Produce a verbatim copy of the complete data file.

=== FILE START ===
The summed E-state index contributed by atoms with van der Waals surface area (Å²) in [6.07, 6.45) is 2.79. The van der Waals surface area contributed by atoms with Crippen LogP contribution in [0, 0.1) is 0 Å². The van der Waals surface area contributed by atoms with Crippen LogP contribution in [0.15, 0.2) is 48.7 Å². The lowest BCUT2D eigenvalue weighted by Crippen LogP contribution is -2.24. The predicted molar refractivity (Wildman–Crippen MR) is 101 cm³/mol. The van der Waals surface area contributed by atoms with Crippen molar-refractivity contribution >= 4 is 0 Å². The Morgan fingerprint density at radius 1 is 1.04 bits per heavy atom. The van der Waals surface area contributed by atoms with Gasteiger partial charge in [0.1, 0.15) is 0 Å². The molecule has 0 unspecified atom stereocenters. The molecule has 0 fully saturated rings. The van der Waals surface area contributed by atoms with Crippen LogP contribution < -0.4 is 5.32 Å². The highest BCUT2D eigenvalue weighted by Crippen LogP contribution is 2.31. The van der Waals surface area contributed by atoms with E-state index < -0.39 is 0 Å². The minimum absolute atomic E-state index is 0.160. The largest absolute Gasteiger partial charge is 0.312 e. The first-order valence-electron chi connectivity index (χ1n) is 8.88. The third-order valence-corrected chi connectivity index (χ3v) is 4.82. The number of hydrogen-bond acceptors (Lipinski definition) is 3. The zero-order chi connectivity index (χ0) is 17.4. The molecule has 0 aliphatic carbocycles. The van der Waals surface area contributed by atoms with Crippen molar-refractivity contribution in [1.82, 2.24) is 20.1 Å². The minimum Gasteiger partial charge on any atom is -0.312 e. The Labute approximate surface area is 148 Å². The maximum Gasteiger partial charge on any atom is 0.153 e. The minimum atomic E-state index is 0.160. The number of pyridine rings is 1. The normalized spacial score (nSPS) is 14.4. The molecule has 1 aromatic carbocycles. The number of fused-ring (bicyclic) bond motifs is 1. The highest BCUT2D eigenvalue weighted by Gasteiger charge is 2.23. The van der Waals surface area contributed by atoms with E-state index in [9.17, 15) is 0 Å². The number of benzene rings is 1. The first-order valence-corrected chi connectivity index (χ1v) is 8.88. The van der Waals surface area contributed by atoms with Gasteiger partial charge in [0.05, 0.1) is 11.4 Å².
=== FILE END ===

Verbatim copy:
The summed E-state index contributed by atoms with van der Waals surface area (Å²) in [6.07, 6.45) is 2.79. The van der Waals surface area contributed by atoms with Crippen LogP contribution in [0, 0.1) is 0 Å². The van der Waals surface area contributed by atoms with Crippen LogP contribution in [0.15, 0.2) is 48.7 Å². The lowest BCUT2D eigenvalue weighted by Crippen LogP contribution is -2.24. The predicted molar refractivity (Wildman–Crippen MR) is 101 cm³/mol. The van der Waals surface area contributed by atoms with Crippen molar-refractivity contribution >= 4 is 0 Å². The Morgan fingerprint density at radius 1 is 1.04 bits per heavy atom. The van der Waals surface area contributed by atoms with Gasteiger partial charge in [0.1, 0.15) is 0 Å². The molecule has 0 unspecified atom stereocenters. The molecule has 0 fully saturated rings. The van der Waals surface area contributed by atoms with Crippen LogP contribution < -0.4 is 5.32 Å². The highest BCUT2D eigenvalue weighted by Crippen LogP contribution is 2.31. The van der Waals surface area contributed by atoms with E-state index < -0.39 is 0 Å². The minimum absolute atomic E-state index is 0.160. The largest absolute Gasteiger partial charge is 0.312 e. The first-order valence-electron chi connectivity index (χ1n) is 8.88. The third-order valence-corrected chi connectivity index (χ3v) is 4.82. The number of hydrogen-bond acceptors (Lipinski definition) is 3. The zero-order chi connectivity index (χ0) is 17.4. The molecule has 0 aliphatic carbocycles. The van der Waals surface area contributed by atoms with Crippen molar-refractivity contribution in [1.82, 2.24) is 20.1 Å². The minimum Gasteiger partial charge on any atom is -0.312 e. The Labute approximate surface area is 148 Å². The maximum Gasteiger partial charge on any atom is 0.153 e. The minimum atomic E-state index is 0.160. The number of pyridine rings is 1. The normalized spacial score (nSPS) is 14.4. The molecule has 1 aromatic carbocycles. The number of fused-ring (bicyclic) bond motifs is 1. The highest BCUT2D eigenvalue weighted by Gasteiger charge is 2.23. The van der Waals surface area contributed by atoms with E-state index in [9.17, 15) is 0 Å². The number of benzene rings is 1. The first-order valence-corrected chi connectivity index (χ1v) is 8.88. The van der Waals surface area contributed by atoms with Gasteiger partial charge in [0.05, 0.1) is 11.4 Å².